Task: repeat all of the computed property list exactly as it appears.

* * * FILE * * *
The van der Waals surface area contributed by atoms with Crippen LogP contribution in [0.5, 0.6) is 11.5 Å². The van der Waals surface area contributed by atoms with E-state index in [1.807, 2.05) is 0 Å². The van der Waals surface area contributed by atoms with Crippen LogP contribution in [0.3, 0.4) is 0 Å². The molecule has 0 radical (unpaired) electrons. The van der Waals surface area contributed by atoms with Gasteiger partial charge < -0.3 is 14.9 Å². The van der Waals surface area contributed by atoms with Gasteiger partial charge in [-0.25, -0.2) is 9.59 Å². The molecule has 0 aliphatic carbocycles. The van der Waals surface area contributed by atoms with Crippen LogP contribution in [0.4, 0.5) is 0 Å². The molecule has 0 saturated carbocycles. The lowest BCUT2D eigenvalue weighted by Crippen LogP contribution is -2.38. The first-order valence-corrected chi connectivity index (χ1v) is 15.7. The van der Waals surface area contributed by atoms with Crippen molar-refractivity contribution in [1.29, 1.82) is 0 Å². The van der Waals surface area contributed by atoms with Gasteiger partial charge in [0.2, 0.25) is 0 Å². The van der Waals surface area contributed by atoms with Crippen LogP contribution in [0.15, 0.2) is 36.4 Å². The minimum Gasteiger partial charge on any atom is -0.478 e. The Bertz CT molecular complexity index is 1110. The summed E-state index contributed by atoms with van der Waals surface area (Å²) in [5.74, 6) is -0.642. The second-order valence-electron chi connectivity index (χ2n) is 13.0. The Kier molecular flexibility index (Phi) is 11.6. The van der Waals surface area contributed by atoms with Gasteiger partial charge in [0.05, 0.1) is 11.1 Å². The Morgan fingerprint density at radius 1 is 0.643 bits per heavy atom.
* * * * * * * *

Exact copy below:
The van der Waals surface area contributed by atoms with Crippen LogP contribution in [0.5, 0.6) is 11.5 Å². The van der Waals surface area contributed by atoms with E-state index in [1.807, 2.05) is 0 Å². The van der Waals surface area contributed by atoms with Crippen LogP contribution in [0.3, 0.4) is 0 Å². The molecule has 0 radical (unpaired) electrons. The van der Waals surface area contributed by atoms with Gasteiger partial charge < -0.3 is 14.9 Å². The van der Waals surface area contributed by atoms with Gasteiger partial charge in [-0.25, -0.2) is 9.59 Å². The molecule has 0 aliphatic carbocycles. The van der Waals surface area contributed by atoms with Crippen LogP contribution in [0.4, 0.5) is 0 Å². The molecule has 0 saturated carbocycles. The lowest BCUT2D eigenvalue weighted by Crippen LogP contribution is -2.38. The first-order valence-corrected chi connectivity index (χ1v) is 15.7. The van der Waals surface area contributed by atoms with Crippen molar-refractivity contribution in [1.29, 1.82) is 0 Å². The van der Waals surface area contributed by atoms with Gasteiger partial charge in [0.2, 0.25) is 0 Å². The van der Waals surface area contributed by atoms with Crippen LogP contribution in [0.15, 0.2) is 36.4 Å². The minimum Gasteiger partial charge on any atom is -0.478 e. The Bertz CT molecular complexity index is 1110. The summed E-state index contributed by atoms with van der Waals surface area (Å²) in [5.74, 6) is -0.642. The second-order valence-electron chi connectivity index (χ2n) is 13.0. The Kier molecular flexibility index (Phi) is 11.6. The van der Waals surface area contributed by atoms with Gasteiger partial charge in [0.05, 0.1) is 11.1 Å². The Morgan fingerprint density at radius 1 is 0.643 bits per heavy atom.